Paying by the Hour: Are Wages the Cost of Waiting?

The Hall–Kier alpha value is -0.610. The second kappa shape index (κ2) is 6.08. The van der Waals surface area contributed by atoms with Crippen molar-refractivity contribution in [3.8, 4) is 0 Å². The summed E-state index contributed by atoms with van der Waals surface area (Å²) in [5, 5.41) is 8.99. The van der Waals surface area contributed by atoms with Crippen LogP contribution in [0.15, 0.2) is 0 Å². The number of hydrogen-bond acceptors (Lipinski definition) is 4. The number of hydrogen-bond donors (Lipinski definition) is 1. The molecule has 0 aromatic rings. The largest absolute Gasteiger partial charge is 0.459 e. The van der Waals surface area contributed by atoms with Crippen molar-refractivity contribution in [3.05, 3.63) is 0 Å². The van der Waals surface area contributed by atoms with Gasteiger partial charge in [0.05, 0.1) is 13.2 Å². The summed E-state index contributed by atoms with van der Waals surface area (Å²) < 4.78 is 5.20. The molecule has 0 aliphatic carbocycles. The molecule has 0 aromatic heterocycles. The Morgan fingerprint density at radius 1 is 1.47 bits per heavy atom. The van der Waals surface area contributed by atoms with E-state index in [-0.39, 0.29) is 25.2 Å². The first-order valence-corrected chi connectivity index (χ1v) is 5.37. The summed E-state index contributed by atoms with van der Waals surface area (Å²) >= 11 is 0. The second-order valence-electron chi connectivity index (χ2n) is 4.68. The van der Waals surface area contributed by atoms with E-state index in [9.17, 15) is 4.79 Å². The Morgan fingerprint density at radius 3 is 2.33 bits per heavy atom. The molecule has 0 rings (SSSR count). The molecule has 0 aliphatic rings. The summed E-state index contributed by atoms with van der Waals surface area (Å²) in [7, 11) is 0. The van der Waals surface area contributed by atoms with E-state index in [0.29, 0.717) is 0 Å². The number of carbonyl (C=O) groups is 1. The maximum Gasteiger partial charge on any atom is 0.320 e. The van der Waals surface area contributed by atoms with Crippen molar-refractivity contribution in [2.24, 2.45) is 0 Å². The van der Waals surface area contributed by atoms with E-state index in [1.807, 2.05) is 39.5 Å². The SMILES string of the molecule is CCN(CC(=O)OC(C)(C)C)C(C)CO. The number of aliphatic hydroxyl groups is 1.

Consumers dislike waiting. In modeling consumer behavior for services, this obvious fact is often captured by assuming that consumers incur a cost per unit time spent waiting. A natural question that arises is: where does this waiting cost come from? Is it merely foregone earnings or something different? In this paper, we address these question by assuming an agent faces a utility maximization problem that focuses on time allocation subject to time and budget constraints. The cost of waiting is then the minimum monetary compensation required to keep the agents utility level constant as the agents loses time waiting. We show that the relationship between the cost of waiting and wages depends very much on the agents compensation structure. We prove that agents cost of waiting is equal to her hourly wage only when the compensation structure is linear. The equivalence between hourly wages and waiting costs breaks down when a more general compensation structures are introduced such as fixed shifts or even piece-wise linear wages. Furthermore, we show that hourly wages can overestimate or underestimate the cost of waiting in the presence of such non-linear compensation structure. These results are robust to several modifications of our basic model.